The documentary ‘What has Bondi done to my Brother?’ traces the journey of one man’s transformation from banker to vegan café owner and examines Bondi’s eclectic community.
In a city as diverse as Sydney, one doesn’t need to go far to make a sea-change. Idyllic bays and beaches make the perfect landing point when descending from the city’s towering corporate industries. Joe Pagliaro did just this. Taking flight from a world of corporate banking and currency trading years ago, he now finds himself embedded in the world of Bondi Beach running the vegan cafe Zeitgeist Milkbar. This journey between lives, and just what makes Bondi so different to the rest of Australia makes up the subject of a film by Joe’s brother Tom Pagliaro and Morgan Wright of Adelaide’s Repeater Productions.
Joe Pagliaro prior to his Bondi sea-change
Never close as children, and moving through life on his own corporate trajectory working for lobbying firm Bespoke Approach, Tom ended up staying with Joe in Bondi while on a business trip. “I rocked up in my suit and he greeted me with long hair, colourful pants and a joint in his mouth,” Tom says. “He passed me a vegan curry and an organic beer – it was like meeting a stranger. I hardly said a word all night.” Chatting with Morgan, Tom decided he wanted to chart the course of Joe’s transition on film to explore just what exactly Bondi had done to his brother. Morgan came on board as director as Tom decided to put his relationship with his brother in the spotlight. But he couldn’t immediately raise the subject with Joe, and decided to interview him under the cover of the project being only about Bondi. “Growing up we were never close; he never had time for me and I was always intimidated and disappointed by him,” Tom says. “Asking to make him the subject of a film was a horrifying thought. We sort of just let him think it was about Bondi and that he could just talk about veganism, so it was a gamble that paid off, because behind those flowing locks and happy pants is still a fairly image conscious Joe who takes life very seriously.” Tom discovered that while his brother has changed tack in life, there are still elements of the workaholic banker that remain within him. His bohemian look veils the hardworking individual beneath, who works 70-hour weeks on his varied and growing set of vegan businesses. Speaking with individuals from Bondi’s scene, including Costa Georgiadis, Sarah Glover, Anne Look and Austen Tayshus (who was one of Joe’s first regular customers), Tom says he found a community more diverse than that presented on postcards and popular culture.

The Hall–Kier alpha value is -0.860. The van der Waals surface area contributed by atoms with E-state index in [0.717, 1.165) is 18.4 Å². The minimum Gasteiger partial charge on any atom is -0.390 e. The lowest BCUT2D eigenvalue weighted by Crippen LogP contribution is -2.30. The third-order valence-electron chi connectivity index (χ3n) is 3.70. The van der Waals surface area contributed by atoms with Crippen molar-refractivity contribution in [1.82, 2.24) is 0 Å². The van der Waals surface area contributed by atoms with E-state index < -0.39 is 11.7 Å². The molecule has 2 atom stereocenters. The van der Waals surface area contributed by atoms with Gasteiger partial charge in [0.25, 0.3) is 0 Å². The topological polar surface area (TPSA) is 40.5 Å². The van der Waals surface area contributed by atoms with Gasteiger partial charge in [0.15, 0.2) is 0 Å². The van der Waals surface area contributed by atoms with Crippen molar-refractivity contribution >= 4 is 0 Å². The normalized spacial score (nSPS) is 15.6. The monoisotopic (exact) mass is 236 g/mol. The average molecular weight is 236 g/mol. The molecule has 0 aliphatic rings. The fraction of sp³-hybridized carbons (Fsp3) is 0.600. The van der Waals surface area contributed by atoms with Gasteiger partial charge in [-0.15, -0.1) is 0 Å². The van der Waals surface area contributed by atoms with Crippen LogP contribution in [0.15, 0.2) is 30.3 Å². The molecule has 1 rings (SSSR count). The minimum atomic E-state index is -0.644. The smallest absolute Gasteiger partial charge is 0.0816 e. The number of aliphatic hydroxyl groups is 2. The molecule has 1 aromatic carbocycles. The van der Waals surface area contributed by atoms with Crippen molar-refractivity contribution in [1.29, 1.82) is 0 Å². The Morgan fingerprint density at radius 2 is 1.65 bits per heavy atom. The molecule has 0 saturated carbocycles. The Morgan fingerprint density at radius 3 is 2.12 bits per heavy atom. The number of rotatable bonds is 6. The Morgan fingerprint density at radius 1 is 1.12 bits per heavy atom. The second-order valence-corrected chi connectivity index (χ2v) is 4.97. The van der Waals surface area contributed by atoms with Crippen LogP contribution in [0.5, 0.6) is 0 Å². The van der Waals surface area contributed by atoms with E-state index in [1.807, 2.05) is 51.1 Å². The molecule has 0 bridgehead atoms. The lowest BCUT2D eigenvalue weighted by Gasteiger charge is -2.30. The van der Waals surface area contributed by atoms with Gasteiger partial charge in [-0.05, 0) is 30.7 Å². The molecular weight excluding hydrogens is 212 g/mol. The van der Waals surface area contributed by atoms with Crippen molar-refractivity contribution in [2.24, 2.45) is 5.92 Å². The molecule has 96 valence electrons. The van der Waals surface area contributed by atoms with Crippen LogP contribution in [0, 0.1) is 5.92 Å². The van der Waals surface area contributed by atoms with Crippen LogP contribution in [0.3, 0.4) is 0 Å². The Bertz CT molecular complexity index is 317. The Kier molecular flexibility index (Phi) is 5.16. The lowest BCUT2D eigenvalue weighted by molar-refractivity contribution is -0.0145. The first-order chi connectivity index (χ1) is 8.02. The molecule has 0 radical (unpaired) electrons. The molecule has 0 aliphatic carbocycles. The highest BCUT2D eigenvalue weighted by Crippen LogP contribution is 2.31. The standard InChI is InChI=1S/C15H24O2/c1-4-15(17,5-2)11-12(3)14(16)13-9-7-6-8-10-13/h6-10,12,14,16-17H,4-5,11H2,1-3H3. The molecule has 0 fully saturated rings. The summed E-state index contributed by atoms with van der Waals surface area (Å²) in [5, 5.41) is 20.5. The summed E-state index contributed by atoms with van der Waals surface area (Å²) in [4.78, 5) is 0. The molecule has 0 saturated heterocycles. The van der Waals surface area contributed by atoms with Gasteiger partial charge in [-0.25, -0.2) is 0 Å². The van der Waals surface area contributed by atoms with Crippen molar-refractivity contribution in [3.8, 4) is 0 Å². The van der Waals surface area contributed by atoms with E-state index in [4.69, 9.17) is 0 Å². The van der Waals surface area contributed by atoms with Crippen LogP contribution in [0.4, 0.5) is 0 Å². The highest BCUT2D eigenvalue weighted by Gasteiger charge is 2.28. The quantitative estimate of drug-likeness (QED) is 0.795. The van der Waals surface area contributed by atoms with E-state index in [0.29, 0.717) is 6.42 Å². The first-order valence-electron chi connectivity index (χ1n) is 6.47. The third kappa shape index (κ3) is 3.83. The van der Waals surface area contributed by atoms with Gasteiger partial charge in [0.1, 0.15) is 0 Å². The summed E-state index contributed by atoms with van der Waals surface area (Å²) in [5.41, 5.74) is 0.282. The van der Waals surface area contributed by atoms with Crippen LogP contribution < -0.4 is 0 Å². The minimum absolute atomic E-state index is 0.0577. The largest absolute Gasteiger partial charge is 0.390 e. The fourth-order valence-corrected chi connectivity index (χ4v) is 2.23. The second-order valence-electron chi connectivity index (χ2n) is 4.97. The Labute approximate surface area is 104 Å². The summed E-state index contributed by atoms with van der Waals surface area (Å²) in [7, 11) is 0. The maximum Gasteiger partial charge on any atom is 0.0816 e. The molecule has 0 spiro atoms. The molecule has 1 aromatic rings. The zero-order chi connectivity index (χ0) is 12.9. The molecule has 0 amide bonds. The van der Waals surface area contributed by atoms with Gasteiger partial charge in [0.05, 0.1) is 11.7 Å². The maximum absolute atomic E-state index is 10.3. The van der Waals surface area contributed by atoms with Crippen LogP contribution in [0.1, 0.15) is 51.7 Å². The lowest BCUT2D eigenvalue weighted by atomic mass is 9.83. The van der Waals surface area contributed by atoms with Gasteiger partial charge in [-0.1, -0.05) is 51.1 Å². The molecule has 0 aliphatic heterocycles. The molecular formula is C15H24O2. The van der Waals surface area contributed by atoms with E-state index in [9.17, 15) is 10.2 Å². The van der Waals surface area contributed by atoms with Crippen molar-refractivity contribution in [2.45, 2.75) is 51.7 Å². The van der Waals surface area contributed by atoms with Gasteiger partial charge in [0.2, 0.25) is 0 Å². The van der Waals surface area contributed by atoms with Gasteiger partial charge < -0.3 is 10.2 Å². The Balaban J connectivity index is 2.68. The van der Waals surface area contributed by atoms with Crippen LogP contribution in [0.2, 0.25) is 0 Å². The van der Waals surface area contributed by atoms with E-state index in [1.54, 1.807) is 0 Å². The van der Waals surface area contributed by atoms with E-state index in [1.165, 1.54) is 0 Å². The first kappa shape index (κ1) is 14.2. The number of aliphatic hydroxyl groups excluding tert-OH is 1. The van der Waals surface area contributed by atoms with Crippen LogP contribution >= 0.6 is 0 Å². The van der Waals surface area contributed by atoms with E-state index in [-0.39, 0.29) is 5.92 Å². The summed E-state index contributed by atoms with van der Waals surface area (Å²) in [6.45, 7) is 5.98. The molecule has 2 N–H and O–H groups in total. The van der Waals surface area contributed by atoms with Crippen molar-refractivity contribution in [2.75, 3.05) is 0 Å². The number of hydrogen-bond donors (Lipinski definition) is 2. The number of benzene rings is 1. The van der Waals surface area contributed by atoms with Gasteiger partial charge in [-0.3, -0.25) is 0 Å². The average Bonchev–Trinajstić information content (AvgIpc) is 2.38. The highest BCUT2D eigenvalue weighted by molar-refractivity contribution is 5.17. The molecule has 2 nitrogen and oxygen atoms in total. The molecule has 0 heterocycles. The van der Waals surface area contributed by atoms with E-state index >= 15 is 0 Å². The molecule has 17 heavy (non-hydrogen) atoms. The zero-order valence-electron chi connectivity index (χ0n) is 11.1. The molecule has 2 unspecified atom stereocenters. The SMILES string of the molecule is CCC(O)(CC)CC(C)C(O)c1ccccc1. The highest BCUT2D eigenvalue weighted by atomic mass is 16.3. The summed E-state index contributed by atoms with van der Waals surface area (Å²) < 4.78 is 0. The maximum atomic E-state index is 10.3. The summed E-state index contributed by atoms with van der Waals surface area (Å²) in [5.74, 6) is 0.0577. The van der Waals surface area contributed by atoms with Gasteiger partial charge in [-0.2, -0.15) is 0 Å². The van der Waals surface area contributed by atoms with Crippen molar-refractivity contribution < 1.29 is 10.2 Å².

Television personality Costa Georgiadis is a big proponent of Bondi’s culture
“I had been several times as a tourist as just saw it as an extension of Sydney,” Tom says. “I had no idea that there was a community – and I’m not talking about people like my brother who had been there for five years – I’m talking about families who settled in Bondi as migrants two generations ago. They told me how Bondi use to be a poor and quiet place where everyone knew each other – so you can imagine how they feel now.” Austen Tayshus is a curious case in particular. Best known for his bawdy pun-heavy hit from the 80s, Australiana, Tayshus is the son of a Holocaust survivor and grew up in the Bondi of old, before the grand apartment blocks and cliffside mansions dominated its landscape.
Austen Tayshus is a Bondi native
The story of his brother’s transition inspired Tom to make his own leap of faith from the corporate tower. He worked for the likes of ex-Foreign Minister Alexander Downer at Bespoke Approach and while he appreciates the “amazing opportunity” the job gave him, he tired of the political environment. “I have photos with Abbott, Turnbull, Rudd, Howard, Katter and Shorten; it was like collecting football cards for a while there. I’d still love to get Hawke, Keating or Clive Palmer – that would be great. Although I found it incredibly interesting, it wasn’t fulfilling and I needed to change.” Taking a leaf out of Joe’s book, Tom took refuge in the cosmopolitan Mecca of Berlin, where he has now been for over a year. This seismic shift in Tom’s life is illustrated well by his first job-seeking experiences in the country. “I remember applying for a job washing dishes at a Mexican restaurant and decided that for fun I would leave Alexander Downer as a referee – I really hoped they would call him. But they just said I wasn’t qualified and found someone with better experience to take the coveted title of Head Dish-pig for $10 an hour.”
Joe’s experience inspired Tom to make big changes in his own life
Tom now works a few jobs in Berlin while pursuing his creative passion of storytelling. While he’s finishing up What has Bondi done to my Brother? he has also been travelling to and from Iran, working on another familial story: tracing the lives of two Afghan brothers who grew up as refugees in Iran and have gone in separate directions. “Now in their 40s, one brother brought his family to Berlin last year while the other stayed behind. It was an amazing experience that really vindicated my decision to change my path.” Close to reaching a post-production funding goal on Indiegogo, Repeater Productions will enter What has Bondi done to my Brother? into the world film festival circuit later this year. facebook.com/bondidoco repeaterproductions.com Images: Courtesy Repeater Productions